Monday, May 17, 2010

hobbling charter schools

From the WSJ editorialists...

The promise of charter schools is that they'll improve student performance in return for exemptions from the staffing, curriculum and budget requirements of traditional public schools. The reality is often very different. According to a new study from the Fordham Institute, too many charter schools lack the operational autonomy they need to be effective.

The Fordham study looked at 26 states that comprise more than 90% of the nation's charter schools and concluded: "Our policy makers and school authorizers, by and large, have not fulfilled their part of the grand 'bargain' that undergirds the charter school concept: that these new and independent schools will deliver solid academic results for needy kids in return for the freedom to do it their own way."

In Connecticut, Indiana and Michigan, for example, charter school teachers must be state certified....

Teachers unions and school boards lobby politicians to impose these rules in the hope of hobbling school reformers. And the more such rules are imposed, the more the promise of charters becomes an illusion. Charters must already operate with less money, on average, than district-run schools, and they must often find their own buildings. Charters that fail can be shut down, unlike failed district schools. Charters need the freedom to succeed or fail, or we shouldn't expect them to produce better educational results.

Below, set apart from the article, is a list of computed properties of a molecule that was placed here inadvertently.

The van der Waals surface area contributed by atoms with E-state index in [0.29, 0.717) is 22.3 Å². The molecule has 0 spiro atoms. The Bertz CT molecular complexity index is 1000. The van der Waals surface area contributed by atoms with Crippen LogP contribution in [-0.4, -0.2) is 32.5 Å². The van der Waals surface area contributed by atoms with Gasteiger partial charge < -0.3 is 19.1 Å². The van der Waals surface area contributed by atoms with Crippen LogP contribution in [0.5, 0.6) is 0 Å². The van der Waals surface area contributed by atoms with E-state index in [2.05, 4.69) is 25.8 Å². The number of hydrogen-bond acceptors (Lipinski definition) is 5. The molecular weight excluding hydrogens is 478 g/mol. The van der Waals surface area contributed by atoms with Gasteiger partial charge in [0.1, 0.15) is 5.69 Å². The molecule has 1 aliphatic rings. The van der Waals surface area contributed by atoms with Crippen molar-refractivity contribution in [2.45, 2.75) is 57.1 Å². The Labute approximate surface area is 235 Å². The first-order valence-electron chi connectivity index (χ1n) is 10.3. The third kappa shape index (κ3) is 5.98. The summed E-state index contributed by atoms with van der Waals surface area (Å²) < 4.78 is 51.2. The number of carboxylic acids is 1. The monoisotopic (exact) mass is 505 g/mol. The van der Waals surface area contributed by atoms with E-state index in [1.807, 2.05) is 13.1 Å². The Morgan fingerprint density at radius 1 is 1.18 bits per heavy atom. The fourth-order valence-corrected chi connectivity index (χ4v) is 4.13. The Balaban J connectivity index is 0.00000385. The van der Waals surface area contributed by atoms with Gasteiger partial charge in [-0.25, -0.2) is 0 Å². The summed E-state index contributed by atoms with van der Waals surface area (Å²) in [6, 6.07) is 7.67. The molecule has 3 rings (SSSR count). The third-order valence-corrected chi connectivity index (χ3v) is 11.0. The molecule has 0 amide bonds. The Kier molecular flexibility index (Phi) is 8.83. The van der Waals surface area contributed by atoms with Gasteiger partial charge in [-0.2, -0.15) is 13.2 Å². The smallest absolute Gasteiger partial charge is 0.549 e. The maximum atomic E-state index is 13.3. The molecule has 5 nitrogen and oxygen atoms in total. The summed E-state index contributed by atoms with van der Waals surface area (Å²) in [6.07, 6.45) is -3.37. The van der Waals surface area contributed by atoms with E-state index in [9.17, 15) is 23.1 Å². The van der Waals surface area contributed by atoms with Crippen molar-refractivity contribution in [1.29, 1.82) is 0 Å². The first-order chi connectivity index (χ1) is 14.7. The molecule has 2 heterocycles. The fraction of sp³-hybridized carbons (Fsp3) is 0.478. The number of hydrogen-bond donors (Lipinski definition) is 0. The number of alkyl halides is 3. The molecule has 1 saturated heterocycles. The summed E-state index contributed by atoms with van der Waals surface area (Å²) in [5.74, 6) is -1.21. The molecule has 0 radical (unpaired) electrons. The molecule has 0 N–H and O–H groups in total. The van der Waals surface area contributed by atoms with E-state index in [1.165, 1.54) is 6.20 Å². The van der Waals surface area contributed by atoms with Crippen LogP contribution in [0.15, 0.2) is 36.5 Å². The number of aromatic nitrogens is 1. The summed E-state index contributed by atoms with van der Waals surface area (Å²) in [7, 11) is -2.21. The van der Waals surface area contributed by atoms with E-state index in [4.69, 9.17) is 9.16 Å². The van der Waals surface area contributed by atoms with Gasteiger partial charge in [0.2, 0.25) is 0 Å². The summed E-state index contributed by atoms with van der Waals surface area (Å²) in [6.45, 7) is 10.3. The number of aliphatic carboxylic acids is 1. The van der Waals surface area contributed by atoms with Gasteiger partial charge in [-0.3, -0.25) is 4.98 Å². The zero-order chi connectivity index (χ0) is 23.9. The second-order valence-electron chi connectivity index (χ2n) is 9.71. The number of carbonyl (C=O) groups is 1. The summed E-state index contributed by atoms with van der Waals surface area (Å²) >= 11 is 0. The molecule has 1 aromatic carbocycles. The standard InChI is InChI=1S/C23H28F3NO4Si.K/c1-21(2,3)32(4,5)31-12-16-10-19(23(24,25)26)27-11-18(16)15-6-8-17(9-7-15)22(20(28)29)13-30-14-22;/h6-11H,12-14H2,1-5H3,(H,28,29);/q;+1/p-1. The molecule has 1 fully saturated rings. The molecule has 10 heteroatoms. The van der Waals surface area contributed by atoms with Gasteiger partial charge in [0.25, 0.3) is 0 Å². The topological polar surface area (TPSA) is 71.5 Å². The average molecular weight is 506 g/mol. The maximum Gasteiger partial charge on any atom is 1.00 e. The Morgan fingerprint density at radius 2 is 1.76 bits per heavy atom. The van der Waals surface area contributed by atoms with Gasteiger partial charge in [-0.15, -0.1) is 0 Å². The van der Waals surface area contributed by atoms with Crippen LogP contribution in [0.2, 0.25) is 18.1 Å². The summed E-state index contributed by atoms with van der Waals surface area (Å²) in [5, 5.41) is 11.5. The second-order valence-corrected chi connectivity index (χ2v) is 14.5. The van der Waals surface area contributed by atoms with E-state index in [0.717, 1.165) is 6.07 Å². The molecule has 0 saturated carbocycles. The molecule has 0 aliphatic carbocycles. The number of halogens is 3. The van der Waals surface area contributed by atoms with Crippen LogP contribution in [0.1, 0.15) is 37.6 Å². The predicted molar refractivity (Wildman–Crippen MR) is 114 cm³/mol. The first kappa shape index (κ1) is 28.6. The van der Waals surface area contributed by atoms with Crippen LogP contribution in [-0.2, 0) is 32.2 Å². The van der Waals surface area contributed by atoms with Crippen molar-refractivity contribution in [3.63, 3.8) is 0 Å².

At May 17, 2010 at 4:46 PM , Blogger AmericanVet said...

We are in desperate need of school vouchers. We are in desperate need to get the Feds out of the education business. Local school boards should decide the curriculum based on the desires and needs of the local parents. State and County government should have limited say in this other than to form consortiums to bid for supplies and technology and etc. The federal government is not even Constitutionally supposed to be involved in schools.


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